A couple weeks ago, an opportunity I've dreamed of for a long time came to fruition: the chance to audition to be a featured vocal soloist with a local symphony. I made it through the first round of auditions (video) and was invited a few days later to do the second round (in person) along with 4 other female vocalists.
Upon arrival it quickly became clear that the other women knew as little as I did about what, exactly, the conductor was looking for, how many soloists they'd pick, etc., so we chatted nervously as we warmed up in the hallway.
One of the ladies had brought her aunt along for moral support, and as I struck up conversation (in part to keep my nerves at bay), she mentioned two striking things to me: first, that her dad had played with Louis Prima (a fixture of New Orleans jazz and one of my biggest swing music influences), and second, that she wished she had picked up an instrument as a kid but didn't think it was in the cards for her now.
I shared with her my own story of putting music aside, then learning the ukulele and eventually finding so much more of my voice vocally, and let her know that it wasn't too late for her to connect with music!
Then it was my turn to audition and we parted ways.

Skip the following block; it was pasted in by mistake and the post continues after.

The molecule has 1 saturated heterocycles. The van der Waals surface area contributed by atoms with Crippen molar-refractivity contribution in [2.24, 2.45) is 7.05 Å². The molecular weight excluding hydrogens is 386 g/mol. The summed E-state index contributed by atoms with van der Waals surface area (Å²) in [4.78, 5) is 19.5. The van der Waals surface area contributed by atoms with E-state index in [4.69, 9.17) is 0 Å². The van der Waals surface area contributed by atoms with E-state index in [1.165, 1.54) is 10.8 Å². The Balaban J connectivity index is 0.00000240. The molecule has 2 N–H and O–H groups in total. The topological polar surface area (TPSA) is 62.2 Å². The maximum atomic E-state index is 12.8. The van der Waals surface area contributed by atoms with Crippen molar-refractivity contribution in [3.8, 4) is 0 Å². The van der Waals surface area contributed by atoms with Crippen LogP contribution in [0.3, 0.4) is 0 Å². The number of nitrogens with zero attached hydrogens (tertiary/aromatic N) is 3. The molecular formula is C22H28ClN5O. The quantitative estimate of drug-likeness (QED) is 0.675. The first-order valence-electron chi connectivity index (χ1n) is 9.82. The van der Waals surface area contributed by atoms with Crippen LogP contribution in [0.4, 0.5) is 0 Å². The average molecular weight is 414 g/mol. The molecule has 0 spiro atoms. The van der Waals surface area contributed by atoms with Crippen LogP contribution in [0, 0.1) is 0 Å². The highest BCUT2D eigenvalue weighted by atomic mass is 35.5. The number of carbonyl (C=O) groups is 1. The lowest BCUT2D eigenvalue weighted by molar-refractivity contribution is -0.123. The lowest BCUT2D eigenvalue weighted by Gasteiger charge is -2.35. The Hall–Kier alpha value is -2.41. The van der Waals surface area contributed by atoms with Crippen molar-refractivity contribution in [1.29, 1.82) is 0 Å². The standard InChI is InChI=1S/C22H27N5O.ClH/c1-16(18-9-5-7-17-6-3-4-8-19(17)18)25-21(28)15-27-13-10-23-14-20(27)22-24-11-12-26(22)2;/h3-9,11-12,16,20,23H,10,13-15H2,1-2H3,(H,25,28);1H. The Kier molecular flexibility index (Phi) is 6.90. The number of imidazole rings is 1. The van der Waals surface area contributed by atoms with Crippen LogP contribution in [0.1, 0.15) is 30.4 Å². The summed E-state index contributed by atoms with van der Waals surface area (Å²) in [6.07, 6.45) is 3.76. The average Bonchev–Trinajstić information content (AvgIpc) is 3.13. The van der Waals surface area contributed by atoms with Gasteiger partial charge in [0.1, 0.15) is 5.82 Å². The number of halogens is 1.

A few days later I received word from the symphony that I was not selected as one of the finalists this year, but they highly encouraged me to audition again in the future.
This news was disappointing, of course--I was SO CLOSE--but at the same time, I was truly proud of getting that far. All those who were chosen were more operatic singers than me, and all had vocal performance degrees (two of them even had vocal masters degrees!).
Additionally, one of the finalists messaged me on Instagram a few days later: "When we left," she wrote, "one of the first things my aunt said (and I have to agree) was that it was so nice talking to you and she felt uplifted when you mentioned that she could still learn to play an instrument!"
So even though that audition story didn't end with me singing with the symphony this Christmas as I'd hoped, this unexpected interaction with a stranger brought a bit of joy and possibility to her life.
That is a true gift in my eyes :)
I hope this story inspires you to share a bit of your own joy with others during this busy holiday season. You never know what positive effect you might have on people, so make it count!
Ashley Orlando is a jazz vocalist/ukulele artist and coach who helps growth-focused leaders find their voice, grow their presence & amplify their impact.